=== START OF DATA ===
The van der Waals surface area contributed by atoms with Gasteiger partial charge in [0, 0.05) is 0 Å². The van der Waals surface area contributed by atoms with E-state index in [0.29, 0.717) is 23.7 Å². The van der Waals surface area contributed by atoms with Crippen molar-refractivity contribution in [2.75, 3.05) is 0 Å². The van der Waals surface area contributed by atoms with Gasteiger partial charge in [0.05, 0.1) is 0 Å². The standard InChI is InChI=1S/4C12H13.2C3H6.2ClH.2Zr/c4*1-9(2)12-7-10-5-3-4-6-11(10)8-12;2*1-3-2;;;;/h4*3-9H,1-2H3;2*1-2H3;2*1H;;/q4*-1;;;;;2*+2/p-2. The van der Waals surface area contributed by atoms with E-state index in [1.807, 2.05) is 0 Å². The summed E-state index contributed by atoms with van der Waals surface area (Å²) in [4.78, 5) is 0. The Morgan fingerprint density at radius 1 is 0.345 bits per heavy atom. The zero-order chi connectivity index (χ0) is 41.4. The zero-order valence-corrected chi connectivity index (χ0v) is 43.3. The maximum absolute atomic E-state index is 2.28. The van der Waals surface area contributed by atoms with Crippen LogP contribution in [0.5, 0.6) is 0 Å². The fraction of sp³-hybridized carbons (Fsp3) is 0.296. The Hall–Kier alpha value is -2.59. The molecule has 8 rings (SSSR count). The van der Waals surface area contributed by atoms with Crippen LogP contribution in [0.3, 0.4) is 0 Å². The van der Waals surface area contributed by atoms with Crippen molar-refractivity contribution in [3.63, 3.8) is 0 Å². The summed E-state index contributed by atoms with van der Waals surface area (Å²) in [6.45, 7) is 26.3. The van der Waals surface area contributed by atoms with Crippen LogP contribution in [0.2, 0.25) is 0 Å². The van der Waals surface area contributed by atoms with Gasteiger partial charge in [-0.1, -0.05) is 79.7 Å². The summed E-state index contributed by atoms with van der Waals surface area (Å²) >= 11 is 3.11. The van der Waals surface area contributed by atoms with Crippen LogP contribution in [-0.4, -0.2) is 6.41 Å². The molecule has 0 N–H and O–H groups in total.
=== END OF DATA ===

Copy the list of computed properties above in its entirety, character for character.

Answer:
The van der Waals surface area contributed by atoms with Gasteiger partial charge in [0, 0.05) is 0 Å². The van der Waals surface area contributed by atoms with E-state index in [0.29, 0.717) is 23.7 Å². The van der Waals surface area contributed by atoms with Crippen molar-refractivity contribution in [2.75, 3.05) is 0 Å². The van der Waals surface area contributed by atoms with Gasteiger partial charge in [0.05, 0.1) is 0 Å². The standard InChI is InChI=1S/4C12H13.2C3H6.2ClH.2Zr/c4*1-9(2)12-7-10-5-3-4-6-11(10)8-12;2*1-3-2;;;;/h4*3-9H,1-2H3;2*1-2H3;2*1H;;/q4*-1;;;;;2*+2/p-2. The van der Waals surface area contributed by atoms with E-state index in [1.807, 2.05) is 0 Å². The summed E-state index contributed by atoms with van der Waals surface area (Å²) in [4.78, 5) is 0. The Morgan fingerprint density at radius 1 is 0.345 bits per heavy atom. The zero-order chi connectivity index (χ0) is 41.4. The zero-order valence-corrected chi connectivity index (χ0v) is 43.3. The maximum absolute atomic E-state index is 2.28. The van der Waals surface area contributed by atoms with Crippen LogP contribution in [0.5, 0.6) is 0 Å². The fraction of sp³-hybridized carbons (Fsp3) is 0.296. The Hall–Kier alpha value is -2.59. The molecule has 8 rings (SSSR count). The van der Waals surface area contributed by atoms with Crippen LogP contribution in [0.3, 0.4) is 0 Å². The van der Waals surface area contributed by atoms with Crippen molar-refractivity contribution in [3.63, 3.8) is 0 Å². The summed E-state index contributed by atoms with van der Waals surface area (Å²) in [6.45, 7) is 26.3. The van der Waals surface area contributed by atoms with Crippen LogP contribution in [0.2, 0.25) is 0 Å². The van der Waals surface area contributed by atoms with Gasteiger partial charge in [-0.1, -0.05) is 79.7 Å². The summed E-state index contributed by atoms with van der Waals surface area (Å²) >= 11 is 3.11. The van der Waals surface area contributed by atoms with Crippen LogP contribution in [-0.4, -0.2) is 6.41 Å². The molecule has 0 N–H and O–H groups in total.